Sunday, 19 February 2017

Getting through the rough times.

Things are difficult at the moment, not so much with PDA boy, he is happier since being taken out of school, but his older brother isn't ok at the moment and I'm finding lack of alone time tricky.

This week has seen meltdowns from both me and my oldest, and times where I feel I have hit rock bottom (although at some point I'm sure I'll look back and see it in a different light).

We're not sure what has led to this, but having spoken to my husband I have a few ideas.

Our oldest (I think I've mentioned that his nickname at home is Young Brian Blessed due to the booming quality of his voice!, so for the purpose of this blog, I'm going to call him Brian) most probably has PDA too. We only recognised this after I attended a presentation by Dr Hilary Dyer (an ed psych who specialises in PDA). Until then I assumed that PDA was synonymous with violence, and Brian, although he can be verbally aggressive, is not violent at all.

We have years of evidence of something being different, but never quite enough evidence to do anything about it, and like so many parents' experiences with schools, we were assured for over ten years that Brian was lazy or simply being a boy, and we didn't know enough to challenge that.

We noticed several things from an early age which we attempted to share, but were dismissed (familiar territory!).

He couldn't wear certain clothes, anything too "hard" or with buttons was out.
He lined things up (even potatoes at one point)
He couldn't join in at parties, he would be the child playing with toy tractors in the corner as other children were playing games.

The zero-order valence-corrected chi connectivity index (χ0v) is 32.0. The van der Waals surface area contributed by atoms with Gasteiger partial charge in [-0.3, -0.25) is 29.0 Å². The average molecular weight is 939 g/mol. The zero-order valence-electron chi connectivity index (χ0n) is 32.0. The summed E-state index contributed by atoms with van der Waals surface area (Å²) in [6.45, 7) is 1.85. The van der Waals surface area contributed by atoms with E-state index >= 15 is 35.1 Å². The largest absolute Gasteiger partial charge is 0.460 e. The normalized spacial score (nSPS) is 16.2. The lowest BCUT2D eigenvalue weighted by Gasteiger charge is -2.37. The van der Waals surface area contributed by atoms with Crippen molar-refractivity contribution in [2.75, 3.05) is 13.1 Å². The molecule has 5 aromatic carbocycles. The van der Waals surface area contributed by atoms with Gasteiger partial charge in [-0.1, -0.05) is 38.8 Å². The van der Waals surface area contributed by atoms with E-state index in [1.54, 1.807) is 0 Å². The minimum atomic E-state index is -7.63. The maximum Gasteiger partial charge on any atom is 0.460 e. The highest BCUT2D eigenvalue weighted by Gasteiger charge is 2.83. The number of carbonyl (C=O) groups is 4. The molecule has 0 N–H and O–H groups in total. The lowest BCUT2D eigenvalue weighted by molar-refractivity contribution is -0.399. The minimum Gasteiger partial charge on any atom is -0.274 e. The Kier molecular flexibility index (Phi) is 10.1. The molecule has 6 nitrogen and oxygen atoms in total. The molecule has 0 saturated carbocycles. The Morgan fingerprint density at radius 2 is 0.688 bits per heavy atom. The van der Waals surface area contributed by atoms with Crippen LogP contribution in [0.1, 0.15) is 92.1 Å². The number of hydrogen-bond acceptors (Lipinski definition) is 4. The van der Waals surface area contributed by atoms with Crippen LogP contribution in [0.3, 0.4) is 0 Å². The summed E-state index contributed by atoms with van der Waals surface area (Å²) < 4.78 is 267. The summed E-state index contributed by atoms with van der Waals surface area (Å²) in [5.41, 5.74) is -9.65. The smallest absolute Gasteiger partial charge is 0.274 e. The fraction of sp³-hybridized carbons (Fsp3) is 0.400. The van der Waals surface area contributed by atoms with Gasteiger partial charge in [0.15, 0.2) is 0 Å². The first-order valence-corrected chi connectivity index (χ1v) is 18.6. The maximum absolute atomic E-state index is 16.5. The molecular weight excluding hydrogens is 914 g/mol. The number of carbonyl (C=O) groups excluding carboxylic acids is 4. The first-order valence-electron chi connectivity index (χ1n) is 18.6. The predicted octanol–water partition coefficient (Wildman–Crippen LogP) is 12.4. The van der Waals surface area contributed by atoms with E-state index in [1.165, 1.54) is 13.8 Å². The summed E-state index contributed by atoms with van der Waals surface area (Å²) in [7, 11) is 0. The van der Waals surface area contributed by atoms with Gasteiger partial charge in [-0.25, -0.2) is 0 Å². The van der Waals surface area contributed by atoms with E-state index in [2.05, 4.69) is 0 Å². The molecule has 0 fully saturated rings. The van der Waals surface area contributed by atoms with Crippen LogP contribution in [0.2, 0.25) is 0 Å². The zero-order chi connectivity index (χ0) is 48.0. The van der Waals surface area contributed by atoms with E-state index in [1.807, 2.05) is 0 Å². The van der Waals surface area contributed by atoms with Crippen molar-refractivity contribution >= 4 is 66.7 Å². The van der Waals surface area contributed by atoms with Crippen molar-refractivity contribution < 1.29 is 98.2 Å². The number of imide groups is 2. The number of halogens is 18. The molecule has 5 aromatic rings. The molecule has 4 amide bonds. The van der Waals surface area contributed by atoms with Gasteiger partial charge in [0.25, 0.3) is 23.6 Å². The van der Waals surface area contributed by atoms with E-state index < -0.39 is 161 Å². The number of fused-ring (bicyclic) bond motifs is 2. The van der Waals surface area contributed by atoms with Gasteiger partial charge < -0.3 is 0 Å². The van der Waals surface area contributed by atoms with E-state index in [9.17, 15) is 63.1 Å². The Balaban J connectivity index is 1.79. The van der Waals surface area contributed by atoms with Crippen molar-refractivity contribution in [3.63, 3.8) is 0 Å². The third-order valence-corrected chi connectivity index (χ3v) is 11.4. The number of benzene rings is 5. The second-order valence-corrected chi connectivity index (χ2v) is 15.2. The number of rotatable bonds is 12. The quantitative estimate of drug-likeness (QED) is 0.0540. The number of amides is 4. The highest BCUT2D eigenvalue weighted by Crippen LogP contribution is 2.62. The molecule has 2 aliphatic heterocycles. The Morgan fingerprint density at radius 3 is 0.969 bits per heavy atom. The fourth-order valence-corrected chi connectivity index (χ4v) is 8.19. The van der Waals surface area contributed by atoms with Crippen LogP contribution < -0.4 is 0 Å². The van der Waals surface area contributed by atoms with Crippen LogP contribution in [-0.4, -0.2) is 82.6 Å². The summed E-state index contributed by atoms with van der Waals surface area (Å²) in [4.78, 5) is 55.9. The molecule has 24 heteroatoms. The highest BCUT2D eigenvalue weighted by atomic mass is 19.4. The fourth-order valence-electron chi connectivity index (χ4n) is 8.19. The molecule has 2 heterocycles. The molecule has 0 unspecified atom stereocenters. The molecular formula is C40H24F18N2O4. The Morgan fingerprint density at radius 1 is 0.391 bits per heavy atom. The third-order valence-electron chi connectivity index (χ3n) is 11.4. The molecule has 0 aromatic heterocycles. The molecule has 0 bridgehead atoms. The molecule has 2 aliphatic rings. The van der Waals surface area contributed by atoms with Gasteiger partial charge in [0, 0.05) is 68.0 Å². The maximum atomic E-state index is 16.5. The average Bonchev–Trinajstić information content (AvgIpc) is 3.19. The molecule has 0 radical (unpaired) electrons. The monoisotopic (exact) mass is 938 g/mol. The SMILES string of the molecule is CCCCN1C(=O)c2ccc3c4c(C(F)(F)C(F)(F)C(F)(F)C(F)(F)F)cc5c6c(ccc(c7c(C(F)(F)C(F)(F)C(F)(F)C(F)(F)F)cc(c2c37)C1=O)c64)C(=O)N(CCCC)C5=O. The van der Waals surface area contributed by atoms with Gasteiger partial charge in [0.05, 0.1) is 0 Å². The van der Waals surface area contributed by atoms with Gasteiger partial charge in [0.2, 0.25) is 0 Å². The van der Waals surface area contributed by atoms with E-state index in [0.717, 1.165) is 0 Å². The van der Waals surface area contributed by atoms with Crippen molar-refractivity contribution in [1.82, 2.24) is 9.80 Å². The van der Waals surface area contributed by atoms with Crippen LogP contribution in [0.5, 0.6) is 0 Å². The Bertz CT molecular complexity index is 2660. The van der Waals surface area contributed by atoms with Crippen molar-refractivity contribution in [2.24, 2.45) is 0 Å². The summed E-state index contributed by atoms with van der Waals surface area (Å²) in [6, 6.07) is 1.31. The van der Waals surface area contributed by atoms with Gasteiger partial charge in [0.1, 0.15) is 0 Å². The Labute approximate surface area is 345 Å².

There was evidence of processing differences, if he was given too much information he couldn't retain any of it, he had difficulties reading, which we were assured was pure laziness in his part and lack of effort on ours.
He found writing and using cutlery difficult, which we know now to be indication of fine motor issues, at the time we were blamed so often for not teaching him these vital skills.
He could identify car makes by their wheel trims and lights from a very early age (age 2 if I recall correctly), now at 16 he can tell you the year a vintage engine was made by the shape of specific small parts, yet his reading skills are still lagging.

Since he has been out of school, almost a year now, we have been able to see more and more clearly the things he struggles with, the things we spotted as a little boy have carried on and, if anything, have intensified. Wearing limited garments has become having only two sets of clothes he can wear, if we buy new tracksuit bottoms it may take months before they are an acceptable item to wear regularly, as they don't feel right. The phases of making noises continue, and recently have become much worse which has prompted him to ask us for help, which we will do our utmost to do, starting with a visit to our GP and a possible referral to see if a diagnosis can be made and appropriate support put in place.

I suspect that the recent intensification is down to PDA boy being at home all the time, they don't get on, both have a love of practical jokes and insults, which neither enjoy being on the receiving end of, so life at the moment, when they're together, is an endless loop of doom (description of which can be found in The Asperger Children's Toolkit by Francis Musgrave), this means that everyone's nerves are frayed, including the two boys, who seem unable to stop this endless cycle of wind ups and meltdowns. When my husband is at home we can divide and conquer, when he's at work we do what we can to survive the day.